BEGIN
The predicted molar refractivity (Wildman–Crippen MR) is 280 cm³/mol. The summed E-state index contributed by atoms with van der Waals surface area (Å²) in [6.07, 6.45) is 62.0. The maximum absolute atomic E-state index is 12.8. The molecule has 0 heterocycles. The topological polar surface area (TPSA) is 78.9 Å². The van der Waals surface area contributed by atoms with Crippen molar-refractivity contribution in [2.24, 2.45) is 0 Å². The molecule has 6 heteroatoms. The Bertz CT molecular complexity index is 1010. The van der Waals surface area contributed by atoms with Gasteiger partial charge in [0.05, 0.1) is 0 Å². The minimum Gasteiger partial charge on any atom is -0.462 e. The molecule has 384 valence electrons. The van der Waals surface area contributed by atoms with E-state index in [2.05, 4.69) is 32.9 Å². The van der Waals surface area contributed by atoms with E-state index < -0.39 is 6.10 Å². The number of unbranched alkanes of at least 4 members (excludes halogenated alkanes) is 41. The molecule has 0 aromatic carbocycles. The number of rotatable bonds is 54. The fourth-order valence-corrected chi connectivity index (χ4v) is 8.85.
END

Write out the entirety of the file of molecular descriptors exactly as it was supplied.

The predicted molar refractivity (Wildman–Crippen MR) is 280 cm³/mol. The summed E-state index contributed by atoms with van der Waals surface area (Å²) in [6.07, 6.45) is 62.0. The maximum absolute atomic E-state index is 12.8. The molecule has 0 heterocycles. The topological polar surface area (TPSA) is 78.9 Å². The van der Waals surface area contributed by atoms with Crippen molar-refractivity contribution in [2.24, 2.45) is 0 Å². The molecule has 6 heteroatoms. The Bertz CT molecular complexity index is 1010. The van der Waals surface area contributed by atoms with Gasteiger partial charge in [0.05, 0.1) is 0 Å². The minimum Gasteiger partial charge on any atom is -0.462 e. The molecule has 384 valence electrons. The van der Waals surface area contributed by atoms with E-state index in [2.05, 4.69) is 32.9 Å². The van der Waals surface area contributed by atoms with E-state index < -0.39 is 6.10 Å². The number of unbranched alkanes of at least 4 members (excludes halogenated alkanes) is 41. The molecule has 0 aromatic carbocycles. The number of rotatable bonds is 54. The fourth-order valence-corrected chi connectivity index (χ4v) is 8.85.